WITH Keolis Downer launching new routes and timetables for its Newcastle bus services on Sunday, criticism of the company and its intentions for public transport are likely to keep building as passengers acclimatise to the changes.
This is unsurprising. Earlier “improvements” to the service did not always bear fruit, and the privatisation that resulted in Keolis Downer winning a tender to operate the buses, the Stockton ferry and the impending light rail, was far from universally popular.
Additionally, any change in bus routes must invariably disenfranchise some people to favour others, by no longer going up one street, and running down another instead. So the process has the potential to be a public relations disaster, especially now, with the light rail construction causing substantial traffic delays for any buses coming into the city centre.
Into such a climate, Keolis Downer is promising a service so frequent and reliable that for some major routes, passengers will no longer need a timetable, secure in the knowledge that a bus will be along every 15 minutes. That’s the theory, anyway, but Keolis Downer’s performance-based contract means it’s in the company’s interest to have its services running as smoothly and as efficiently as possible.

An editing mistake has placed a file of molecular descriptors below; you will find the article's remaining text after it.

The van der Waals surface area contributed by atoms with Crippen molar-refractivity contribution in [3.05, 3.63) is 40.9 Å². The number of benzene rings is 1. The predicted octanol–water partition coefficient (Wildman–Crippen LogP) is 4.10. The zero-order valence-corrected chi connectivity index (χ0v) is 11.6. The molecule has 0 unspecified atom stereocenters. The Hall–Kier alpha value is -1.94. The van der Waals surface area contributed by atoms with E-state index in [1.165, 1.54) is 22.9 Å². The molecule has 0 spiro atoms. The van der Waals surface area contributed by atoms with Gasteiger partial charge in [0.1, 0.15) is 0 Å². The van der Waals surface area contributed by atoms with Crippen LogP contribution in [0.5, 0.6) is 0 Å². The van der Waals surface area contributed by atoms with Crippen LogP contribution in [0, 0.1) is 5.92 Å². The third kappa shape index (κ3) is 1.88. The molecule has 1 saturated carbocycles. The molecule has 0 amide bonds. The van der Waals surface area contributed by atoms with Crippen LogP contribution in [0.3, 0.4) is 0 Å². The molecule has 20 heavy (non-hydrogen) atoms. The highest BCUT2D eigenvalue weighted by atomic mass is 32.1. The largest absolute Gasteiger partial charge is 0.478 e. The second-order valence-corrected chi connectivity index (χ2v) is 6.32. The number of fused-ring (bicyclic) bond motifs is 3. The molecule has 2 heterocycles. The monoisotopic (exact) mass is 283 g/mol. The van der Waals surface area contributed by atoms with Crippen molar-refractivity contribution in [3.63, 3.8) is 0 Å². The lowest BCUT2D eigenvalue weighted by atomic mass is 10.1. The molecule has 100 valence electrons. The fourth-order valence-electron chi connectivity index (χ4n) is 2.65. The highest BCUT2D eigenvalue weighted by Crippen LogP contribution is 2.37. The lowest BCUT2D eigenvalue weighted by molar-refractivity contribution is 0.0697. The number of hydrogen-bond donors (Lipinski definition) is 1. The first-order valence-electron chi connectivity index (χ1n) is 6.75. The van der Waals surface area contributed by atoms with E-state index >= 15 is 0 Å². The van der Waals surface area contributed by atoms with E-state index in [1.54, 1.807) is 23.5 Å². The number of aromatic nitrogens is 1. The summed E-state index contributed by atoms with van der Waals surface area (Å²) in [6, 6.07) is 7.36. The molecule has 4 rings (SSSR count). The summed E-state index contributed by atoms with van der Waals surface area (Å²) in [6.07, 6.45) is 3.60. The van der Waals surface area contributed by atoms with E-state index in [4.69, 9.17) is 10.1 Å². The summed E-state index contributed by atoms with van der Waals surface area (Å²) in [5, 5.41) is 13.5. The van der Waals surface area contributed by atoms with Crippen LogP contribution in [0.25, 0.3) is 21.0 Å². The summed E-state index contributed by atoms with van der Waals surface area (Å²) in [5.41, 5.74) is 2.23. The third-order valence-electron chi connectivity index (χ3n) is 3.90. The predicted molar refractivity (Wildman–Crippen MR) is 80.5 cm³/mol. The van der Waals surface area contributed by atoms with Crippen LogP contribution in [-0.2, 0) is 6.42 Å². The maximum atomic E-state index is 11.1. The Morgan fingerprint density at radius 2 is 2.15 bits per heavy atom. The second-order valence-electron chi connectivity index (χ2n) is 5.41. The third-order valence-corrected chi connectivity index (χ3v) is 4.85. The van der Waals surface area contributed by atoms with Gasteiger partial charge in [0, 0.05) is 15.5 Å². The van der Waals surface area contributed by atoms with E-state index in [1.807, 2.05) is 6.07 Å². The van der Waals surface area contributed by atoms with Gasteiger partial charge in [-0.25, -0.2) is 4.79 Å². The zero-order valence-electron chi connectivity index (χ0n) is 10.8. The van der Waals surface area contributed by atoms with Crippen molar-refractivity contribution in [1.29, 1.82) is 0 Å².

With so much change happening to Newcastle public transport it is worth remembering the government took the action it did to attempt to reverse long-term declines in the patronage of Newcastle buses.
As we reported in 2013, official passenger numbers had fallen by 700,000 in seven years, a rate of about 2000 a week: this was despite a 2008 review that had aimed to lift patronage. Keolis Downer would have been aware of all of this history when it tendered for the contract, and its executives are confident they can attract the public back to the system.
It is true that some direct routes to Newcastle will be lost – Swansea being an obvious example – but if Keolis Downer’s extra trunk route services prove as “seamless” as promised, then the inconvenience of changing buses may well be cancelled out by more frequent services.
The light rail might have attracted most of the attention, but Keolis Downer is well aware that the bulk of its customers will be on the buses. It has strong financial incentives to keep its passengers happy.